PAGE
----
1 Introduction

The eciency (i.e., the degree to which inputs can be converted to outputs

as compared to best practice) of education has long been of interest to policymakers,

educators and parents worldwide. In Australia, the debate about school

eciency has intensied in recent years. In 2008, all Australian Education Ministers

released the Melbourne Declaration on Educational Goals for Young Australians,

setting out the future directions for Australian schooling in the next 10

years (MCEERYA, 2008). To support the Melbourne Declaration, a series of action

plans including curriculum designs, school assessments and nancing have

been proposed and implemented. One of the major reforms that was instituted

was the introduction of a National Assessment ProgramLiteracy and Numeracy

(NAPLAN) in 2008. The NAPLAN was initiated to provide a rigorous and

comprehensive assessment of student progress across Australia. To strengthen

accountability and transparency of schooling, test results are then made available

to the public via a website called My School (

In this paper, we take advantage of the availability of the test results to

produce econometrically-robust estimates of school performance. We do so by

examining the eciency of almost all Australian schools and by investigating the

variations in input combinations and environmental factors that aect the level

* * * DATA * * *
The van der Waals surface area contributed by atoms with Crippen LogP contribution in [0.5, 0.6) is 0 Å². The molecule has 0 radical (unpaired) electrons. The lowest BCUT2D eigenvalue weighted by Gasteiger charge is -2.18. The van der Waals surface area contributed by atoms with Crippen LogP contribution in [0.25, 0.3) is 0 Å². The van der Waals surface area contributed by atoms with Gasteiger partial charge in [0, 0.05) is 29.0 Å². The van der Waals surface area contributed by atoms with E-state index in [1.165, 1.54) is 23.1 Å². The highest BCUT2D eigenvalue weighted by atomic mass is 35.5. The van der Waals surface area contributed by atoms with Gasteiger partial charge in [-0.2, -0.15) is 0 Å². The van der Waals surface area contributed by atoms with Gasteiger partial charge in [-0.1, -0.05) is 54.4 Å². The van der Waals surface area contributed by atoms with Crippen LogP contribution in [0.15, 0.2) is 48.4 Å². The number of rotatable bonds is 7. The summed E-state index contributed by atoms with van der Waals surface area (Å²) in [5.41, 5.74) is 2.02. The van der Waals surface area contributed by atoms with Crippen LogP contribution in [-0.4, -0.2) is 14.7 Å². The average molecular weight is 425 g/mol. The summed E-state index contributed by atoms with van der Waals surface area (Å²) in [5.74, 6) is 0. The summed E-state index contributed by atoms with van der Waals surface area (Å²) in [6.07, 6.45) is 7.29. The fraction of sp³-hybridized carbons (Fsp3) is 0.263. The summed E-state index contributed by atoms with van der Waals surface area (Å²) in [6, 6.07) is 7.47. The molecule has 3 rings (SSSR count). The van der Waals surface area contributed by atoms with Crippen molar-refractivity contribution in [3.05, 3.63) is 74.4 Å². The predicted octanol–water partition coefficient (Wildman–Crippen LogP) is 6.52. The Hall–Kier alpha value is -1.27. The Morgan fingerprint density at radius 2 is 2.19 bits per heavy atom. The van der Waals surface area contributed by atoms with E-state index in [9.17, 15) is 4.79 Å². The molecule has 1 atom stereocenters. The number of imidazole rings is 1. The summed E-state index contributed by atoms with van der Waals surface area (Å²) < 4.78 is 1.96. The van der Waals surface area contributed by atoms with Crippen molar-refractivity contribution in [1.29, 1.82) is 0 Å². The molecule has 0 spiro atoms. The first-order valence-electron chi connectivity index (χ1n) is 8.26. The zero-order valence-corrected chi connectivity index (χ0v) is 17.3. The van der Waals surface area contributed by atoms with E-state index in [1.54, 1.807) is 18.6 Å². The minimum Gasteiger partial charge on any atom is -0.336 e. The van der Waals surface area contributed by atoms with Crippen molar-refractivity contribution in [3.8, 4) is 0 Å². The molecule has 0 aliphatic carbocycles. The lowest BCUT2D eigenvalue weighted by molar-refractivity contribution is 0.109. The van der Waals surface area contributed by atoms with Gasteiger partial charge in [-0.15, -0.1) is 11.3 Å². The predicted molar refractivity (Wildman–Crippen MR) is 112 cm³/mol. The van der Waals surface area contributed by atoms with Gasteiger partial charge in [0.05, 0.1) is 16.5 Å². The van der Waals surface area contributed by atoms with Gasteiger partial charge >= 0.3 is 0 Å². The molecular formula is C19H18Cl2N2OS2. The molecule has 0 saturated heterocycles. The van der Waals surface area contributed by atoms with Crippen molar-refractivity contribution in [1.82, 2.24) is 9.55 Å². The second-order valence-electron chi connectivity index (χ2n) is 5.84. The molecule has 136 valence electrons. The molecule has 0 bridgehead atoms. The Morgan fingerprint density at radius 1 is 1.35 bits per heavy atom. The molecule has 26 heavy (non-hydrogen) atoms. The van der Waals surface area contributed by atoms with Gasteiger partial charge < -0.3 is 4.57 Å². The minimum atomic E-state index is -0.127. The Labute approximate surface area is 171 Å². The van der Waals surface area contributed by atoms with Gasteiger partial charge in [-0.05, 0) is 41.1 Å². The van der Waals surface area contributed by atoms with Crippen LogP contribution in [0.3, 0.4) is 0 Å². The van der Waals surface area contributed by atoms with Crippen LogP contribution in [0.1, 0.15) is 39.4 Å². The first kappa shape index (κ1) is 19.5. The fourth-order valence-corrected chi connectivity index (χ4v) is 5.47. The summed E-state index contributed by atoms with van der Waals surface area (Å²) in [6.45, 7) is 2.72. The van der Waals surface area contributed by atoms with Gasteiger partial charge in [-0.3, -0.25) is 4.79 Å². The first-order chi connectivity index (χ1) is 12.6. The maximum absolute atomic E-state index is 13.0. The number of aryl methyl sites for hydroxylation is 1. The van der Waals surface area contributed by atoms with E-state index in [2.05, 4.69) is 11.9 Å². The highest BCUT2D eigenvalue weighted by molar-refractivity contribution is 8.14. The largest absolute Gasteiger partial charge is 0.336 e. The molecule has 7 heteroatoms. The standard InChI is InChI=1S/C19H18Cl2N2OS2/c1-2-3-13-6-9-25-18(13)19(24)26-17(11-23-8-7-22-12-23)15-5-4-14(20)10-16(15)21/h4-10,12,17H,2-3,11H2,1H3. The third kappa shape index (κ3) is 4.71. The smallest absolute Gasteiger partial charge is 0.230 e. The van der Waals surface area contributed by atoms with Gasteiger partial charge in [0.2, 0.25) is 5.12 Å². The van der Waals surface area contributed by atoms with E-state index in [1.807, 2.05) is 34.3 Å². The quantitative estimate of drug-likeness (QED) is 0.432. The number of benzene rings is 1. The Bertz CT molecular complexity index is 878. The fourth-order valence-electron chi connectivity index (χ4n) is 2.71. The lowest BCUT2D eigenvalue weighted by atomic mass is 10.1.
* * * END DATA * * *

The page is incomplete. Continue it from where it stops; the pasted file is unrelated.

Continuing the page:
of eciency achieved by schools. As far as we are aware, Haug and Blackburn

(2013) is the sole existing study that uses test scores to examine the eciency of

public secondary schools, and it does so only for the State of New South Wales


Our study extends previous work along several dimensions. First, we apply

the value-added approach to measure the school output as the gain in test

scores of the same students, and hence are able to address the selection bias

issue at the student level.

Second, we examine the eciency of virtually all

mainstream schools in Australia. 1 Third, unlike previous work that has focused

on public schools, this study examines both on public and non-public schools

and distinguishes between Catholic and independent schools. Fourth, while this

previous study examined the eciency of secondary schools we also investigate

the eciency of primary schools.

2 Literature review

The literature on school performance is vast, so our review focuses strictly

on studies that are relevant to eciency measurement of schools. The review

includes two parts: namely, international literature and Australian literature.

Our discussion of the international literature focuses on the variety of methodologies

that have been used, while our discussion of the Australian literature is

more detailed due to the relative smaller number of studies on school eciency.

1 We exclude special schools that educate children with disabilities and distance education

schools from the study for reasons that are provided below.


More magazines by this user
Similar magazines